Retro Futura Tour @ Red Butte 07.23 with Howard Jones, The English Beat, Men Without Hats

Posted July 27, 2017 in
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That hopeless feeling of being stranded in an airport waiting for a flight that has been delayed for four hours. Eyes on the clock, nervously texting tour managers and editors as the window to arrive in Salt Lake City and make your way to the Retro Futura Tour at the Red Butte Outdoor Concert Series begins to close.

For the tour’s stop at Red Butte, the lineup had been pared back to only three acts: Men Without Hats, The English Beat and Howard Jones. The likes of Paul Young, Katrina and Modern English were left to their own devices.

It was to be the first time I’d see Men Without Hats. I’ll admit that I only own the Oglio Entertainment Collection release, but I was still looking forward to reveling in the nostalgia of “Safety Dance” and the possibility of hearing “Pop Goes the World.” It wasn’t meant to be.

When Ivan Doroschuk, the vocalist and only original member of the group, took the stage with his band, I was floating somewhere above Nevada. The concept of teleporters, being in two places at once and other sci-fi tropes were racing through my mind.

I had been careful to plan out my day. Maybe too careful. What was it that the poet Robert Burns said? “The best laid schemes o’mice an’ men, Gang aft a-gley.” Which is to say that our best plans tend to be those that end up going astray. The universe was against me.

Wheels down on the runway, a rush to the venue. It’s sticky hot, a good 10 degrees warmer than it was in Los Angeles. The crowd is on its feet dancing and the unmistakable tone of Dave Wakeling, lead singer of The English Beat, serenades the crowd.

I saw Wakeling and his band, of which only Wakeling is an original member (Ranking Roger fronts The Beat in the U.K. with his own collection of touring musicians), in December of 2015 at The State Room. It had been an energetic show featuring hits from Wakeling’s stints with The English Beat and General Public. The crowd responded in kind that night, but it was nothing compared to what I was witnessing this time around. The majority of the Red Butte crowd were on their feet. To stage right was a throng of people dancing. It was the kind of enthusiasm that is typically saved for the night’s headliner.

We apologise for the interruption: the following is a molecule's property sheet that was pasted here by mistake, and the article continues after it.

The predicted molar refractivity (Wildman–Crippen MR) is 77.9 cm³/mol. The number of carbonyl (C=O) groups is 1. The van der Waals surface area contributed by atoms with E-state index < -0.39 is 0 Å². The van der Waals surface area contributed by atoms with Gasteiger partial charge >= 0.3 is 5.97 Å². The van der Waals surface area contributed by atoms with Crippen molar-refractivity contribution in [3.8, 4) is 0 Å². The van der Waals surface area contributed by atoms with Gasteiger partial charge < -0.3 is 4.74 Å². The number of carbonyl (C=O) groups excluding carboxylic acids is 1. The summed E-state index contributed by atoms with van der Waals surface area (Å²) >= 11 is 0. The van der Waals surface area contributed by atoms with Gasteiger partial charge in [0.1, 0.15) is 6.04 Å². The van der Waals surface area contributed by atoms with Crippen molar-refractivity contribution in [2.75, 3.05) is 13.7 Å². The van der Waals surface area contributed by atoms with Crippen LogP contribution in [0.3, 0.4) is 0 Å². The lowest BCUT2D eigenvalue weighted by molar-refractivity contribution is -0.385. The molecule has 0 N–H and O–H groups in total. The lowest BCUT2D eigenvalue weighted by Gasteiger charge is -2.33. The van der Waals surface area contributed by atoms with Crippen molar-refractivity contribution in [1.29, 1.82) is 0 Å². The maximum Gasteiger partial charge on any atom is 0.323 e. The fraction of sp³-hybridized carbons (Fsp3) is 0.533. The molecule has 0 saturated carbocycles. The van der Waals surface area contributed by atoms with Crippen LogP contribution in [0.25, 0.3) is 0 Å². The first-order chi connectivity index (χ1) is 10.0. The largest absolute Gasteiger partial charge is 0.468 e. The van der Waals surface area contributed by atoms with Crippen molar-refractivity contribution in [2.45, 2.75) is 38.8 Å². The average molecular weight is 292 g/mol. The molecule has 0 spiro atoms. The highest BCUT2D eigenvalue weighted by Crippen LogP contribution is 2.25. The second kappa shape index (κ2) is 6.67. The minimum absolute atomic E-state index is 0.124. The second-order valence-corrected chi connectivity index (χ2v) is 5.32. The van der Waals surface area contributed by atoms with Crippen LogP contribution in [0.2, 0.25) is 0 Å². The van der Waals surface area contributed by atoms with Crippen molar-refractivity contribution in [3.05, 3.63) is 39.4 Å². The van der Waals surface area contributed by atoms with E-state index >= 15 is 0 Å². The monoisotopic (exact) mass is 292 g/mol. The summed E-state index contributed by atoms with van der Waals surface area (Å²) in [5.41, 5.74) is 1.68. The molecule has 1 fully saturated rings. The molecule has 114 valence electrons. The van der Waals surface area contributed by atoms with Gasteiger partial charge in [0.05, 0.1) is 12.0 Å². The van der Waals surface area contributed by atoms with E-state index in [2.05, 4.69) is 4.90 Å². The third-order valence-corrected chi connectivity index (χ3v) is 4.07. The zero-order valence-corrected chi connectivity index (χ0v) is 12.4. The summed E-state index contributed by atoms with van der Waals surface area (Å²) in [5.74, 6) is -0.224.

Unfortunately for me, the next song, “Mirror in the Bathroom,” was the band’s last. A malfunctioning computer had kept me from enjoying almost the entirety of the set. Still, the buzz lingered in the crowd as various members of the band walked among the audience. They were easy to spot in their matching polo shirts.

I made my way down to the front as the dancers vacated their positions next to the stage.

I’ve seen Howard Jones countless times over the years. I’ve interviewed him once and even talked his tour manager into letting me meet him when he played a small show at The Jazz Café in London. All I had to do was say, “I’m from Salt Lake City.” Instant access.

Sometimes life is surreal.

Over the past couple of years, I saw Jones at the Sandy Amphitheater, The Egyptian in Park City, at Red Butte when he opened with O.M.D. for the Barenaked Ladies last year, and the headlining show that happened the night after at The Complex. They’ve all been enjoyable, but the Egyptian show remains the highlight of the lot, as it featured Jones and a keyboard backed by an amateur choir (aka the audience).

For this appearance, Jones had his usual array of keyboards and a backing band consisting of a keyboardist, two drummers and a guitarist.

Jones and Utah have a longstanding understanding of each other. It’s something of a love affair that only requires Jones to appear onstage and the audience to sing along with whatever song catches their fancy.

The plus side of this equation is that communal feeling that you can only get at a live gig. The downside, at least in this case, is that Jones is not rewarded for playing lesser-known tracks. This is evident early in the set when Jones introduces “Equality” from his debut album, Human’s Lib, and the audience responds with disinterest. The crowd reacts slightly more positively to “The Human Touch,” a particularly danceable track from his 2015 release, Engage.

No, this audience wants to take a nostalgia trip, and Jones is willing to oblige, as the set includes numerous hits including “The Prisoner,” “Like to Get to Know You Well,” “New Song,” “You Know I Love You, Don’t You?,” “Hide and Seek,” “No One is to Blame” and “Things Can Only Get Better” with its now-familiar techno reprise.   

The performance is solid, packed with reminiscing about Park West and the relationship that Jones has felt with Utah. I’ve heard most of the stories before at some point over the years. I don’t mind hearing them again, and I certainly appreciate the opportunity to sing along to a few classics. Nonetheless, I have to rank the show well behind last year’s appearance at The Complex. For that show, Jones managed to sneak in new and lesser-known tracks alongside the hits. That’s the tradeoff when you’re seeing an artist as part of a festival, even if they are the headliners.

Still, it is hard to be too critical when the audience is clearly pleased with what they’ve been given. I’m still waiting for him to play “Last Supper” or “You Can Say It’s All Over,” but I do still keep coming back for more. Yes, there is something magical about seeing Jones in Utah.